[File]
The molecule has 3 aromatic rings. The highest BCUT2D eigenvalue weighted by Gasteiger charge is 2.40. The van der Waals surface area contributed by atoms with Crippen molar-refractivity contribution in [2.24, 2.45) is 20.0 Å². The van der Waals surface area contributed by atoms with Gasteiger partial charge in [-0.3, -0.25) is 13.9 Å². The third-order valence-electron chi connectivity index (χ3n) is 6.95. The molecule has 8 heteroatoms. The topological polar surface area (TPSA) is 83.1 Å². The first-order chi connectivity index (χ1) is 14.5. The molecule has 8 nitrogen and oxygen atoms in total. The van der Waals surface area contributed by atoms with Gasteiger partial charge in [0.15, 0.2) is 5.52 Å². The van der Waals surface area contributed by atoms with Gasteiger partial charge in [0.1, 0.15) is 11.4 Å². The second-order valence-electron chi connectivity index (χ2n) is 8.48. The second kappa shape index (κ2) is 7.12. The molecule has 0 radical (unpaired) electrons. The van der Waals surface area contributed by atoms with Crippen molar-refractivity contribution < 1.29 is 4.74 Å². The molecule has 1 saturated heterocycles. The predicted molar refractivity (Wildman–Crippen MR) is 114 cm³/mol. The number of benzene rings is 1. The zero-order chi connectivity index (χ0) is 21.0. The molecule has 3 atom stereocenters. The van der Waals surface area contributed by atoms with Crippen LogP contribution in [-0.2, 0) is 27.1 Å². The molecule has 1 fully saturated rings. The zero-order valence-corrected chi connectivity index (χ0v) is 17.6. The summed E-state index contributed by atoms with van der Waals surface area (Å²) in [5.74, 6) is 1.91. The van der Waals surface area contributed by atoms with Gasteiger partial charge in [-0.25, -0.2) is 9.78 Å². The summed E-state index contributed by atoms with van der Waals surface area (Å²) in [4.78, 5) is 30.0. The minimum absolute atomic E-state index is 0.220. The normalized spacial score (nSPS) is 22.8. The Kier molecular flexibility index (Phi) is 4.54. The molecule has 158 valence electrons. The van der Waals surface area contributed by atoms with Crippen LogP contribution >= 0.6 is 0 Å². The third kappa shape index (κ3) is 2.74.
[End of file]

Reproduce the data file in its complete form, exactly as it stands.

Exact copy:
The molecule has 3 aromatic rings. The highest BCUT2D eigenvalue weighted by Gasteiger charge is 2.40. The van der Waals surface area contributed by atoms with Crippen molar-refractivity contribution in [2.24, 2.45) is 20.0 Å². The van der Waals surface area contributed by atoms with Gasteiger partial charge in [-0.3, -0.25) is 13.9 Å². The third-order valence-electron chi connectivity index (χ3n) is 6.95. The molecule has 8 heteroatoms. The topological polar surface area (TPSA) is 83.1 Å². The first-order chi connectivity index (χ1) is 14.5. The molecule has 8 nitrogen and oxygen atoms in total. The van der Waals surface area contributed by atoms with Gasteiger partial charge in [0.15, 0.2) is 5.52 Å². The van der Waals surface area contributed by atoms with Gasteiger partial charge in [0.1, 0.15) is 11.4 Å². The second-order valence-electron chi connectivity index (χ2n) is 8.48. The second kappa shape index (κ2) is 7.12. The molecule has 0 radical (unpaired) electrons. The van der Waals surface area contributed by atoms with Crippen molar-refractivity contribution < 1.29 is 4.74 Å². The molecule has 1 saturated heterocycles. The predicted molar refractivity (Wildman–Crippen MR) is 114 cm³/mol. The number of benzene rings is 1. The zero-order chi connectivity index (χ0) is 21.0. The molecule has 3 atom stereocenters. The van der Waals surface area contributed by atoms with Crippen LogP contribution in [-0.2, 0) is 27.1 Å². The molecule has 1 fully saturated rings. The zero-order valence-corrected chi connectivity index (χ0v) is 17.6. The summed E-state index contributed by atoms with van der Waals surface area (Å²) in [5.74, 6) is 1.91. The van der Waals surface area contributed by atoms with Gasteiger partial charge in [-0.25, -0.2) is 9.78 Å². The summed E-state index contributed by atoms with van der Waals surface area (Å²) in [4.78, 5) is 30.0. The minimum absolute atomic E-state index is 0.220. The normalized spacial score (nSPS) is 22.8. The Kier molecular flexibility index (Phi) is 4.54. The molecule has 158 valence electrons. The van der Waals surface area contributed by atoms with Crippen LogP contribution >= 0.6 is 0 Å². The third kappa shape index (κ3) is 2.74.